Don’t Call Me “Pastor”

Seth Merrin said that having no titles is symbolic, but it really works. (Earl Wilson/The New York Times)

When I talk to journalists, I regularly need to ask them not to refer to me as “Pastor Tony Jones,” or “Tony Jones is a Christian pastor…” That’s because I am not, currently, a pastor. Call me a “minister” or a “clergyperson” or a “theologian-in-residence,” but not a pastor.

“Pastor” is a role, not a title. Even better than a noun, it’s a verb, and if one is “to pastor,” then one needs a congregation to pastor. Deriving from the word for shepherd, a pastor needs sheep.

But, as you might guess, I’d rather do away with titles in church life altogether. I am firmly against hierarchies — bishops, synods, general assemblies, district superintendents, etc. — because they are bad for the gospel. They may be good for organizational proliferation, but the gospel has absolutely no interest in organizational proliferation.

Last weekend, the New York Times reported on Liquidnet, a brokerage firm that has recently done away with all titles. Seth Merrin founded Liquidnet, and the interview with him is fascinating — and should be studied by pastors, church council members, and denominational employees. Here are some money quotes:

Q.Tell me about some of the values of your culture.

A. One is personal responsibility. I tell this to our new people during orientation, but if you see something that we’re not doing right and you don’t say something, then it’s on you. If you think that everyone on the leadership team is taking into account everything that could possibly go wrong, you’re wrong. It’s everybody’s responsibility to help us run this company better than we can do it by ourselves.

One of our philosophies is that I would much rather have everyone assume that everything we do here is wrong and that it’s your responsibility to help us fix it. That eliminates all the ego, or it should eliminate all the ego. Since we’re trying to constantly improve ourselves, you’re helping us by giving us some suggestions about what we can do better.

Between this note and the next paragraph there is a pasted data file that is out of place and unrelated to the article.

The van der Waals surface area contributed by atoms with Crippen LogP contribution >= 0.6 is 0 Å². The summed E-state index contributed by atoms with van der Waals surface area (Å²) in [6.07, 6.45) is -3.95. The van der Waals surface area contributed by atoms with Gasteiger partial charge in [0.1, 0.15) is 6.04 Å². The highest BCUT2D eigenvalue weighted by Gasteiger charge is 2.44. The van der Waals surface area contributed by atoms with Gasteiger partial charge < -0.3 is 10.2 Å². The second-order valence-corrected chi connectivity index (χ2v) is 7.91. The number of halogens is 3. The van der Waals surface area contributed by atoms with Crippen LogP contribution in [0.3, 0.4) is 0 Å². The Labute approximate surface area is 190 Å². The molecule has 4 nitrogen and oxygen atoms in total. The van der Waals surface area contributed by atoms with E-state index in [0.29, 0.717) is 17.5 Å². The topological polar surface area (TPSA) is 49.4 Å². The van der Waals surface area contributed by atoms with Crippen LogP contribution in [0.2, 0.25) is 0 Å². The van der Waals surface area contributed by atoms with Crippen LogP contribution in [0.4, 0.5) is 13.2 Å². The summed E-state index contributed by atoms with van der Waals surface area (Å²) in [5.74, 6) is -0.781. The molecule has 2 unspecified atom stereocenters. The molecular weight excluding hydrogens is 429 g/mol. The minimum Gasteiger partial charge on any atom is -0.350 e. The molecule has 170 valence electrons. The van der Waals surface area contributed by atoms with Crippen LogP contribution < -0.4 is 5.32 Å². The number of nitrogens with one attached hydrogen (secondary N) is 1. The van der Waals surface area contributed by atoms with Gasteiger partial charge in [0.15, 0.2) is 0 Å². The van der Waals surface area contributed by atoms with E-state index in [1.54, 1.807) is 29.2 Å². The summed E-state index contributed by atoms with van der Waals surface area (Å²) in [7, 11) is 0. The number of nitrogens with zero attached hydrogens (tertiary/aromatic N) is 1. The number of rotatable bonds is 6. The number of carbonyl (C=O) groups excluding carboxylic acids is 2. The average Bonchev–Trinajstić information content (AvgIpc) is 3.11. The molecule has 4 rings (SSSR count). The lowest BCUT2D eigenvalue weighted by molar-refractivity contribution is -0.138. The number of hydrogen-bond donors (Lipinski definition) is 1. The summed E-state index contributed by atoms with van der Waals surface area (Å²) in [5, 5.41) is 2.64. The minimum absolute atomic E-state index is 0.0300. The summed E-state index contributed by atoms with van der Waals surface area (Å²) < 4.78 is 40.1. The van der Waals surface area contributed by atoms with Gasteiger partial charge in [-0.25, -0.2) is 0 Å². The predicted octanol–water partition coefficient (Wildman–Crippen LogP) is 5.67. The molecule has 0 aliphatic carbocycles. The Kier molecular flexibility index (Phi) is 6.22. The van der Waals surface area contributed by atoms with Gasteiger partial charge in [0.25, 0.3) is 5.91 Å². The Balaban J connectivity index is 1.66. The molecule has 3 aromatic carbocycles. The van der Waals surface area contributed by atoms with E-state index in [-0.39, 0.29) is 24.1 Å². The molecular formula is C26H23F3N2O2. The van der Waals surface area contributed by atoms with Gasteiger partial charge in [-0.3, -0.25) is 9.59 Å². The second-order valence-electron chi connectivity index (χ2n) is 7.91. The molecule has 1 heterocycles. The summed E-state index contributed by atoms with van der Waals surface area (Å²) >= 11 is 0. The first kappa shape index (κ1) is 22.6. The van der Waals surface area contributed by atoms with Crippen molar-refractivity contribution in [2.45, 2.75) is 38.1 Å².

Q.Some people must be a bit skeptical at first. It’s one of those policies that sounds good in theory, but how do they know you mean it?

A. Well, first of all, we don’t have any titles. And the reason is that I do not want a junior vice president to be at a meeting and not say anything because they have a senior vice president in the room, which I believe happens quite often. Having no titles is symbolic, but it really works. Just to give you one example: we had an intern, 19 years old, and there were a bunch of us in a meeting. I was giving everyone my latest and greatest idea and he took me on and he disagreed with me. It turned out he was right, and I told him he was right at the meeting. So we have to practice it at the top.

Q. But you must have some hierarchy.

A. Everyone has managers, but the elimination of titles means that everyone has a right to state their opinion. We define levels by the responsibility you have in the company. So I am a “shape.” Most of the folks on the leadership team are shapes. We help shape the direction of the company. The people next level down are “guides.” The level below that are “drives,” and below that are “solves” and then there are “creates.” A working group came up with those levels. I just think they nailed it.

Q.What else about your culture?

A. We have something that I call a very efficient organ-rejection mechanism. If somebody comes in and just does not fit the culture, we reject them. Firing is a very big and an important part of who we are, as well. I think firing is much harder than hiring but it’s every bit as important. If you make a mistake, try to fix the mistake as quickly as you possibly can.

Of course, many church people will read this and say, “Well, we do that. We listen to interns and we have egalitarian roles.” They’ll say that as they affix their clerical collar around their neck and make sure that it says “Rev. Dr. Joe Schmoe, M.Div., D.Min.” on the bulletin each Sunday.

There are systems, Merrin admits, and there is leadership. His decision to eliminate titles at his firm was exactly that: an act of leadership. But titles are not about leadership, they are about power. Get rid of them, and watch the power dynamics in your church change. 

  • http://www.facebook.com/2TrakMind Kevin Burgess